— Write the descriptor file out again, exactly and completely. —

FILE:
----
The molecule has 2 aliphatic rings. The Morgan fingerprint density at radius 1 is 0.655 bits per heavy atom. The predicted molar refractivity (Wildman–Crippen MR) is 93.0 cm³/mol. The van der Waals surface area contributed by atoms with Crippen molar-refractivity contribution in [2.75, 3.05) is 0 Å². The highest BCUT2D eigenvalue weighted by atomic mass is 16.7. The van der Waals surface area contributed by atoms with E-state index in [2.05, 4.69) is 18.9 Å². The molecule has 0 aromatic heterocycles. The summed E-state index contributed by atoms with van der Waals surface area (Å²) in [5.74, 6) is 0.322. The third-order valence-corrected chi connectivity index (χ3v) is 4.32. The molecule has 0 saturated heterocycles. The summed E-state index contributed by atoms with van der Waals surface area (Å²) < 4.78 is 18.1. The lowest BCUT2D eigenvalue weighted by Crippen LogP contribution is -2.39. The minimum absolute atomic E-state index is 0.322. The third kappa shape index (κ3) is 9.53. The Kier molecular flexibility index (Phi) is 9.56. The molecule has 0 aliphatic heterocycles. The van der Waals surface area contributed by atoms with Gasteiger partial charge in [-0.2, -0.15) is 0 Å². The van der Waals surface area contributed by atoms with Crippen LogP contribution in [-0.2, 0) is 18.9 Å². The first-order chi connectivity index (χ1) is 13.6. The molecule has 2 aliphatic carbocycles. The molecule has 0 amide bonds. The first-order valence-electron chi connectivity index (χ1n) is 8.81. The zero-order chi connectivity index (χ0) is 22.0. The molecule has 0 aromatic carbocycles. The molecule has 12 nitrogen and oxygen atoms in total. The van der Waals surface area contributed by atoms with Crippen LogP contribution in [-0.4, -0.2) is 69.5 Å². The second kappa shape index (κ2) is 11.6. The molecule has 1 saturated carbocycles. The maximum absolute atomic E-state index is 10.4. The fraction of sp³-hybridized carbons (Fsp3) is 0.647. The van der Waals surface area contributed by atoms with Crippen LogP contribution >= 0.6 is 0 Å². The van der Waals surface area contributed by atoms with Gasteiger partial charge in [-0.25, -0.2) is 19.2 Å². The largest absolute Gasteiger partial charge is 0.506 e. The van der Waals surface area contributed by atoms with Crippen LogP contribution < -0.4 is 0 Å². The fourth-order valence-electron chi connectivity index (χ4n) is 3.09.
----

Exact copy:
The molecule has 2 aliphatic rings. The Morgan fingerprint density at radius 1 is 0.655 bits per heavy atom. The predicted molar refractivity (Wildman–Crippen MR) is 93.0 cm³/mol. The van der Waals surface area contributed by atoms with Crippen molar-refractivity contribution in [2.75, 3.05) is 0 Å². The highest BCUT2D eigenvalue weighted by atomic mass is 16.7. The van der Waals surface area contributed by atoms with E-state index in [2.05, 4.69) is 18.9 Å². The molecule has 0 aromatic heterocycles. The summed E-state index contributed by atoms with van der Waals surface area (Å²) in [5.74, 6) is 0.322. The third-order valence-corrected chi connectivity index (χ3v) is 4.32. The molecule has 0 saturated heterocycles. The summed E-state index contributed by atoms with van der Waals surface area (Å²) < 4.78 is 18.1. The lowest BCUT2D eigenvalue weighted by Crippen LogP contribution is -2.39. The minimum absolute atomic E-state index is 0.322. The third kappa shape index (κ3) is 9.53. The Kier molecular flexibility index (Phi) is 9.56. The molecule has 0 aliphatic heterocycles. The van der Waals surface area contributed by atoms with Gasteiger partial charge in [-0.2, -0.15) is 0 Å². The van der Waals surface area contributed by atoms with Crippen LogP contribution in [-0.2, 0) is 18.9 Å². The first-order chi connectivity index (χ1) is 13.6. The molecule has 2 aliphatic carbocycles. The molecule has 0 amide bonds. The first-order valence-electron chi connectivity index (χ1n) is 8.81. The zero-order chi connectivity index (χ0) is 22.0. The molecule has 0 aromatic carbocycles. The molecule has 12 nitrogen and oxygen atoms in total. The van der Waals surface area contributed by atoms with Crippen LogP contribution in [-0.4, -0.2) is 69.5 Å². The second kappa shape index (κ2) is 11.6. The molecule has 1 saturated carbocycles. The maximum absolute atomic E-state index is 10.4. The fraction of sp³-hybridized carbons (Fsp3) is 0.647. The van der Waals surface area contributed by atoms with Crippen LogP contribution >= 0.6 is 0 Å². The van der Waals surface area contributed by atoms with Gasteiger partial charge in [-0.25, -0.2) is 19.2 Å². The largest absolute Gasteiger partial charge is 0.506 e. The van der Waals surface area contributed by atoms with Crippen LogP contribution < -0.4 is 0 Å². The fourth-order valence-electron chi connectivity index (χ4n) is 3.09.